The United States is about to become the world’s first geothermal energy producer. New statistics from Pike Research says that the goal will be reachable within the next 10 years or less.
Pike Research says that the total geothermal output in the U.S. will reach 4.2 GW, which is about 36 percent more than the country has been producing last year.
The numbers say that the U.S. will account for up to 30 percent of the total geothermal energy generated worldwide, taking into account that the Asia Pacific region is expected to total only 5.9 GW in the same time frame.
“Currently the vast majority of capacity is concentrated in just seven countries,” Pike senior analyst Mackinnon Lawrence said, “but additional support from global financial markets and enhanced regional cooperation by institutions such as the World Bank and ARGeo, in Africa, will drive the development of new capacity in promising markets such as Kenya, Indonesia, and Turkey.”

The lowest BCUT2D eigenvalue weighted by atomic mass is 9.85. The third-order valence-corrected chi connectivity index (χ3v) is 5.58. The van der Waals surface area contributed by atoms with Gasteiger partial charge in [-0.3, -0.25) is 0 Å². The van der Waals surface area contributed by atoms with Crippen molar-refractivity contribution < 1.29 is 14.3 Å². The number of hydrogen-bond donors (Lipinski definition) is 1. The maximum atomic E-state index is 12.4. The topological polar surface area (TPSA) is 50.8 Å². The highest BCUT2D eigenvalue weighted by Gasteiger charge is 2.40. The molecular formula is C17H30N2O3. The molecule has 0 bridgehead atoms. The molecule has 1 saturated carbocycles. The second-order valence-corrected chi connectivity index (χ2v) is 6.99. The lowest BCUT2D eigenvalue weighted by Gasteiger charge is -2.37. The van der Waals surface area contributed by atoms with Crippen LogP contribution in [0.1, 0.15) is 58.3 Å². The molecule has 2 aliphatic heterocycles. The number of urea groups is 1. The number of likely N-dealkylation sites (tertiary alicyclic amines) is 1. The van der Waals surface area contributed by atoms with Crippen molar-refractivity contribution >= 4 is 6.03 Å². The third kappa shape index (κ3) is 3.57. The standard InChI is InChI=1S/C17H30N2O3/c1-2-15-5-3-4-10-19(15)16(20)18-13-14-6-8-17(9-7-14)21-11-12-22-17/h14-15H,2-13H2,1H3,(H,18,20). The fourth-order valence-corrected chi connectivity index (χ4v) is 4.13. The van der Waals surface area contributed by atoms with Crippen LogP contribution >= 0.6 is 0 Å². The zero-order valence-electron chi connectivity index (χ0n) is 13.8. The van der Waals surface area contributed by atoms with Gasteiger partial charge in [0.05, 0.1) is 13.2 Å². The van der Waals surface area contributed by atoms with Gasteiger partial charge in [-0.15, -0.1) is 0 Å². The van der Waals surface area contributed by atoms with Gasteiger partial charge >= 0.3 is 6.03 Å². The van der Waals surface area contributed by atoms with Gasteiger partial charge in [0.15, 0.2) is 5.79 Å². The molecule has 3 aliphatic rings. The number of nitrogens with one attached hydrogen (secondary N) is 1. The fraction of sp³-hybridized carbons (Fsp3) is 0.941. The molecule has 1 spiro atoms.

Geothermal energy has been mostly neglected recently, with all of the governments and cleantech companies now focusing on solar and wind power. However, geothermal energy is one of the only resources that doesn’t produce CO2, but can instead help trapping enormous quantities of the greenhouse gas during the extraction process.